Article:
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Swarbrick discusses Kelly, expectations for the football program and Shamrock Series

| Wednesday, August 23, 2017

Editor’s note: This is the first story of a three-part series featuring a wide range of topics covered in The Observer’s interview with director of athletics Jack Swarbrick. Today’s story focuses on the the state of the Irish football program following the 2016 season and Swarbrick’s expectations for its future.

“Brian [Kelly] will lead this team out of the tunnel opening day next year.”

Notre Dame director of athletics Jack Swarbrick’s words to ESPN.com from October 2016 will ring true come Sept. 2, when the Irish take the field against Temple in the newly renovated Notre Dame Stadium. While the vote of confidence for his head coach drew criticism at the time, Swarbrick said it is not something he regrets in the slightest. However, with a new slate of coaches underneath Kelly this season, Swarbrick is looking for a different result from the team’s 4-8 debacle of season in 2016.

Irish head coach Brian Kelly takes the field during the New and Gold scrimmage Sunday at the newly-renovated Notre Dame Stadium.Chris Collins | The Observer
Irish head coach Brian Kelly takes the field during the New and Gold scrimmage Sunday at the newly-renovated Notre Dame Stadium.

“You’re always looking for ways to improve your program. Sometimes you’re looking for ways to improve it off a very bad season and sometimes you’re looking for ways to improve it off a good season,” Swarbrick said. “When you’re looking for ways to improve it off a very bad season, you make more changes and you look at more things. And that’s what we did together. I’m very optimistic based on the changes we have made and what I see at practice every day that those changes will bear fruit.”

And in Swarbrick’s mind, some of the changes that have been made to the football program — to the team mentality — have already begun to bear visible fruit, as the shift that has been made in the program’s culture over the course of the offseason has been a measurable one.

“The change in the culture is the thing that I can already see and evaluate and feel very good about,” Swarbrick said. “I love the leadership among the team, I love the way they’re working and the attitude, so that piece of evidence is already in, if you will.”

Two of the leaders of the team, captains and likely early-round NFL draft picks Quenton Nelson and Mike McGlinchey, both offensive linemen, were named to the AP Preseason All-America team Tuesday. Nelson, a senior, was named to the first team, while the graduate student McGlinchey made the second team. But despite the pair’s preseason accolades and success on the field, the team as a whole still has something to prove, coming off its first losing season under head coach Brian Kelly.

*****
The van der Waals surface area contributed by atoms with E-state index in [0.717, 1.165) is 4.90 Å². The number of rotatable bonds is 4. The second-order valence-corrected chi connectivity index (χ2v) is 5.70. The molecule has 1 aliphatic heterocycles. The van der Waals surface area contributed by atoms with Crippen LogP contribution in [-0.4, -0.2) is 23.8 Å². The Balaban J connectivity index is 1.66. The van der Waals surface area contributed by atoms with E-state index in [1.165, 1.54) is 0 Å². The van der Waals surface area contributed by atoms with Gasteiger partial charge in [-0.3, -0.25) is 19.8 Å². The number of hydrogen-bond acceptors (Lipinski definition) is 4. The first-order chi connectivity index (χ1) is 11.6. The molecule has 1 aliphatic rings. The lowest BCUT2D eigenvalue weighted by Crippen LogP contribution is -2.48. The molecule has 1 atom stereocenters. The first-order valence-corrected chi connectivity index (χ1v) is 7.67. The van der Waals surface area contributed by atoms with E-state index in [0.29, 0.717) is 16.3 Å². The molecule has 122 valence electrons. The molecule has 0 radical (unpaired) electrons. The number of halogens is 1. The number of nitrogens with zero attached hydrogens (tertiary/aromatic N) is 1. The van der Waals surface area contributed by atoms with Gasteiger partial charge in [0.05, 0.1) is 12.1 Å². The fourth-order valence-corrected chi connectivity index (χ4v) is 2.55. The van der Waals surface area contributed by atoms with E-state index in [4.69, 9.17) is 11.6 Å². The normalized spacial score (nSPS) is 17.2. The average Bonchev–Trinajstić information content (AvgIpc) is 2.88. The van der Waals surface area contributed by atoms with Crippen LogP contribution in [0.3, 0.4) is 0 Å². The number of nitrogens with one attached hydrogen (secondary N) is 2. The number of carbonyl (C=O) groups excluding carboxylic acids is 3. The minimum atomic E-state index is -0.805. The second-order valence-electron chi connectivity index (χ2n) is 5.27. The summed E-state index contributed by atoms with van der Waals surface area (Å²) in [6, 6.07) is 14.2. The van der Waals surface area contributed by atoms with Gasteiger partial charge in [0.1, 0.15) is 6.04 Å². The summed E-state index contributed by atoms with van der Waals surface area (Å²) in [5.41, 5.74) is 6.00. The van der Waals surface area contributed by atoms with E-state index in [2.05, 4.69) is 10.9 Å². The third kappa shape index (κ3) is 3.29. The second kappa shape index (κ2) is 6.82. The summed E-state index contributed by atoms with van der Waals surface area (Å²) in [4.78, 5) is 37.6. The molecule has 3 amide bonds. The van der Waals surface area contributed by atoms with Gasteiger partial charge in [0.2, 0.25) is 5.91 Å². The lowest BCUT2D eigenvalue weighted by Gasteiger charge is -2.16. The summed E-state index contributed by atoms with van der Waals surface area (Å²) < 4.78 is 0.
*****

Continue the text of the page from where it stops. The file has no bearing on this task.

“What we have to see on the field is a team that is more disciplined, makes fewer mistakes and closes games out more effectively,” Swarbrick said.

But Swarbrick is looking deep into the future, past the 2017 season, at the moment. Over the summer, he announced two two-game series that would be added to the Notre Dame schedule: one with SEC opponent Arkansas, which will take place in 2020 and 2025, and the other with Wisconsin in 2020 and 2021. The Wisconsin series also marks the first two Shamrock Series games announced since it was left absent from the schedule this season. Notre Dame will set up its home-away-from-home first at Lambeau Field in Green Bay, Wisconsin, and then at Soldier Field in Chicago.

“I wouldn’t call it so much a reboot of the Shamrock Series. The only change we’ve made relative to the Shamrock Series is a realization that we probably can’t do it every year. There will be others announced for future years as well. So, there will be some years where we do it and some years where we don’t,” Swarbrick said. “This one’s a little different because we’re going to spread it across two games, one of which we have home broadcast rights to and the other one we don’t, so it will feel a little different. But otherwise it will be like a traditional Shamrock Series.

“We do those and we continue to do them, again, for the reason of promoting the University. We don’t just take a game to a city, we take the University to those cities and we enjoy doing that. We think it’s good for Notre Dame. In addition, as I indicated at the press conference, this is a great experience for the young men on the team and from a competitive perspective, it’s the sort of game we need to be scheduling.”

But for Swarbrick, the Shamrock Series is not the only exciting part of the two new series on the schedule. The main driving force behind them was the desire to give the Irish the strength of competition they need in order to remain competitive, which, he noted, is one of the main draws of remaining independent.

“We’re trying to make sure that for purposes of evaluating our resume at the end of the year, we have games against the major conferences whenever possible,” Swarbrick said. “ … I recognize that from some perspectives, people believe we’re over-scheduling. Too many hard games. Part of being independent is stepping up to that challenge. If you’re going to be independent, I think you have to schedule along these lines and we want to stay independent.”

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About Elizabeth Greason

Elizabeth is a senior studying civil engineering from New York, NY (yes, the actual city). She is a proud resident assistant in McGlinn Hall and is a die-hard Mets and Giants fan. She is currently serving as assistant managing editor of The Observer and she also has an obsession with golf that is bordering on unhealthy.

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